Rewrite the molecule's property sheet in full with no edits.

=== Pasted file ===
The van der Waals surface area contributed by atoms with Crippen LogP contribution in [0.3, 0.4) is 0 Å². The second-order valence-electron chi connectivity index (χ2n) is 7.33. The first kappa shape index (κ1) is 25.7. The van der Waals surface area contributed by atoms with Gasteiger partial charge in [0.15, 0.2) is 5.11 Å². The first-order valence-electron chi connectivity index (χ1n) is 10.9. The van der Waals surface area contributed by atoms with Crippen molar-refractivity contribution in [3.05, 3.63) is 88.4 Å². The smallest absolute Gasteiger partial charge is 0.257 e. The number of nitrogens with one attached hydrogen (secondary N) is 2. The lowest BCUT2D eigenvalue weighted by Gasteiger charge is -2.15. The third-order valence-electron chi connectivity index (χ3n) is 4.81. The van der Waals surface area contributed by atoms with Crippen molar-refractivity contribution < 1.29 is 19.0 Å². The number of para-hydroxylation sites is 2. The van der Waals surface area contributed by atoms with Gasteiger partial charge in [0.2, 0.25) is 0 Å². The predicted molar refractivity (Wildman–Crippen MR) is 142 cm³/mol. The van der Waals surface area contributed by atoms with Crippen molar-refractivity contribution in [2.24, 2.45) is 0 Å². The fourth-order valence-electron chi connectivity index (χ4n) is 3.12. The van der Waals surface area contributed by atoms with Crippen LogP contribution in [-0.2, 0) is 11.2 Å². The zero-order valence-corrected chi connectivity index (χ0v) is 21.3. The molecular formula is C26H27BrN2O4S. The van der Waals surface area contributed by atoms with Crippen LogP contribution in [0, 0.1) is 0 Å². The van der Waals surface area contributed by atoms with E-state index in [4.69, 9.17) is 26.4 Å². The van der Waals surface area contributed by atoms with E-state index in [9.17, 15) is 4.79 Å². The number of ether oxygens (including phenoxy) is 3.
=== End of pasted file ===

The van der Waals surface area contributed by atoms with Crippen LogP contribution in [0.3, 0.4) is 0 Å². The second-order valence-electron chi connectivity index (χ2n) is 7.33. The first kappa shape index (κ1) is 25.7. The van der Waals surface area contributed by atoms with Gasteiger partial charge in [0.15, 0.2) is 5.11 Å². The first-order valence-electron chi connectivity index (χ1n) is 10.9. The van der Waals surface area contributed by atoms with Crippen molar-refractivity contribution in [3.05, 3.63) is 88.4 Å². The smallest absolute Gasteiger partial charge is 0.257 e. The number of nitrogens with one attached hydrogen (secondary N) is 2. The lowest BCUT2D eigenvalue weighted by Gasteiger charge is -2.15. The third-order valence-electron chi connectivity index (χ3n) is 4.81. The van der Waals surface area contributed by atoms with Crippen molar-refractivity contribution < 1.29 is 19.0 Å². The number of para-hydroxylation sites is 2. The van der Waals surface area contributed by atoms with Gasteiger partial charge in [0.2, 0.25) is 0 Å². The predicted molar refractivity (Wildman–Crippen MR) is 142 cm³/mol. The van der Waals surface area contributed by atoms with Crippen molar-refractivity contribution in [2.24, 2.45) is 0 Å². The fourth-order valence-electron chi connectivity index (χ4n) is 3.12. The van der Waals surface area contributed by atoms with Crippen LogP contribution in [-0.2, 0) is 11.2 Å². The zero-order valence-corrected chi connectivity index (χ0v) is 21.3. The molecular formula is C26H27BrN2O4S. The van der Waals surface area contributed by atoms with Crippen LogP contribution in [0, 0.1) is 0 Å². The van der Waals surface area contributed by atoms with E-state index in [4.69, 9.17) is 26.4 Å². The van der Waals surface area contributed by atoms with E-state index in [9.17, 15) is 4.79 Å². The number of ether oxygens (including phenoxy) is 3.